U.S. Militarism Continues on the Korean Peninsula

U.S. soldiers hang a South Korean flag on the top of their tank during a joint exercise in the city of Yeoncheon on May 30, 2013. JUNG YEON-JE / AFP - Getty Images
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Today, 83 U.S. military bases exist in South Korea. The reason: To protect South Korea from North Korea.

The U.S. have maintained a military presence on the Korean Peninsula since the Korean War of 1950-1953, which technically hasn’t ended. Interestingly enough, the Korean Armistice Agreement was only signed between North Korea, the United States, and China. South Korea has yet to sign it. Another interesting fact, under the Status of Forces Agreement (SOFA) between the U.S. and South Korea is when or if war breaks out on the Korean Peninsula, the United States would be commanding Republic of Korea (ROK) military forces. Sounds a lot like neocolonialism. Probably because it is.

The very latest events on the Korean Peninsula highlights this neocolonialism. The U.S. is in the midst of deploying an anti-missile system called THAAD, Terminal High Altitude Area Defense. The Pentagon insists that THAAD is for South Korea’s protection, but missile defense experts and international relations experts have been speaking out saying that it will only bring destabilization to the region. Tensions have certainly increased.

North Korea has been increasing its missile tests. China has been boycotting South Korean products and tourism. Even South Korean animosity towards the United States military has been growing. THAAD has certainly been effective in stirring the pot. But would it actually protect South Korea?

THAAD’s main purpose is to add another layer to what is called “Missile Defense” (MD). MD is part of a multi-billion dollar industry created with the task of shooting down incoming missiles. It has often been referred to as “hitting a bullet with another bullet“. The U.S. already has SM-3 and PAC-3 MD systems along with AEGIS destroyer ships loaded with MD systems. In the 15 minute video posted below, I go over many of the aspects of both MD and THAAD examining some of these claims. I also briefly go over some of North Korea’s history. When we realize the destruction and nuclear first-strike threats towards North Korea from the United States, conducting missile tests really aren’t too crazy. If any nation was threatening the U.S. with nuclear first strikes, I’m pretty damn sure the Pentagon would lose its shit.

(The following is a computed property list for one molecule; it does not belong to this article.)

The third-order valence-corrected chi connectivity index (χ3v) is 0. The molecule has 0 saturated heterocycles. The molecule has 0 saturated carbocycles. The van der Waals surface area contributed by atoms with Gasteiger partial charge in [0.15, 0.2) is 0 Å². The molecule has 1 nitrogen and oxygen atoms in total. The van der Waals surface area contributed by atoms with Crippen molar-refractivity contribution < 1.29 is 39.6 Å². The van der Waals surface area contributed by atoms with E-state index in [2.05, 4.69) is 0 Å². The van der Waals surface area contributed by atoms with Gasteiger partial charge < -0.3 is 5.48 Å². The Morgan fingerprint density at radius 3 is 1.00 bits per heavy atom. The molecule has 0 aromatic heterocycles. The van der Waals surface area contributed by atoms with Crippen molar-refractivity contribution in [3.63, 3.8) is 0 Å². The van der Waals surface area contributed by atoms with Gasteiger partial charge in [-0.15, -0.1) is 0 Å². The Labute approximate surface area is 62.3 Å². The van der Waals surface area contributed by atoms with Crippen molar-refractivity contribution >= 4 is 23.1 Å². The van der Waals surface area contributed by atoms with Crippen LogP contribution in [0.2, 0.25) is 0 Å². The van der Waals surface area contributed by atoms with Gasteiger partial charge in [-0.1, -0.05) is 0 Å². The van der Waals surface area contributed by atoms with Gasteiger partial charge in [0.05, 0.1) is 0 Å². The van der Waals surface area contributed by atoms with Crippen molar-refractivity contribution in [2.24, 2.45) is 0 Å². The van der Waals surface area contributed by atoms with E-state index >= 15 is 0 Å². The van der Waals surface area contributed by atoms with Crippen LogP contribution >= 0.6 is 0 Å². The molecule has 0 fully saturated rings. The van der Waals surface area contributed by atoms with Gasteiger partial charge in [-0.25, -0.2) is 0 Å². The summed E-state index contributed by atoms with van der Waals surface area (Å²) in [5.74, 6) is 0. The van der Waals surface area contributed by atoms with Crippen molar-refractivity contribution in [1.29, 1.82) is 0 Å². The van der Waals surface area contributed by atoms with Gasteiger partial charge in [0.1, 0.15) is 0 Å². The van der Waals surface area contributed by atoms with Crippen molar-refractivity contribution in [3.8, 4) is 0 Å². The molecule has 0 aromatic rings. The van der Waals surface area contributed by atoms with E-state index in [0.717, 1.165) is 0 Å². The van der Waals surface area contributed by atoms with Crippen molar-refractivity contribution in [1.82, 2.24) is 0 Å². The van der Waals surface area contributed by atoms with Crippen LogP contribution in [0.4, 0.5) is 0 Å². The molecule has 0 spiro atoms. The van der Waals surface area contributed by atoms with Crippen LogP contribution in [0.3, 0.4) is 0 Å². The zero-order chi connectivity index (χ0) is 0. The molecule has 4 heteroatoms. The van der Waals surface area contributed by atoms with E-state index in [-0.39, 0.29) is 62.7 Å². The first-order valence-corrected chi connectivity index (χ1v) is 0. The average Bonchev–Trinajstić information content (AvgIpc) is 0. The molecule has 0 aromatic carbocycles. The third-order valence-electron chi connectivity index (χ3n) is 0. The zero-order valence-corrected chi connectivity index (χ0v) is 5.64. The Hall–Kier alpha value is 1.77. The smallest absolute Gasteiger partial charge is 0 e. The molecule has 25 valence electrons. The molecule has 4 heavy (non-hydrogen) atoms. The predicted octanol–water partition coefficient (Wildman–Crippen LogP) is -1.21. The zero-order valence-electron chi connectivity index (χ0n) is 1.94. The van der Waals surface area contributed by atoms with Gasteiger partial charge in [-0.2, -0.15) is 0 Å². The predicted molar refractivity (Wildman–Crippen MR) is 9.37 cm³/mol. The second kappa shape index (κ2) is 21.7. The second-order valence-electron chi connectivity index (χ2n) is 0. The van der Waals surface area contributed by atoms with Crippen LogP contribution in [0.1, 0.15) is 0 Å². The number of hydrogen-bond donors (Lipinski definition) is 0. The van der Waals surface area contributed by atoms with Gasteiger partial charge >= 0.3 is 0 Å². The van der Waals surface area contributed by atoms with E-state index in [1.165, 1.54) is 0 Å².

We like to believe that our government has our best interests at heart, especially when spending billions of our tax-dollars on new technologies wrapped in the American flag. THAAD’s cost is well over a billion dollars, with hundreds of millions to maintain every year. Recently President Trump requested that South Korea pay the $1 billion, threatening to end the Free Trade Agreement between the countries. How much more harassment will South Korea endure before saying no? Hopefully, THAAD will be the catalyst for getting U.S. troops out of the Korean Peninsula, finally leaving Korea to its own fate which would most likely be a united Korea. We have plenty of our own problems at home. There’s no need to send our problems to the other side of the globe. Its time for the U.S. to defend its own borders… from its own government.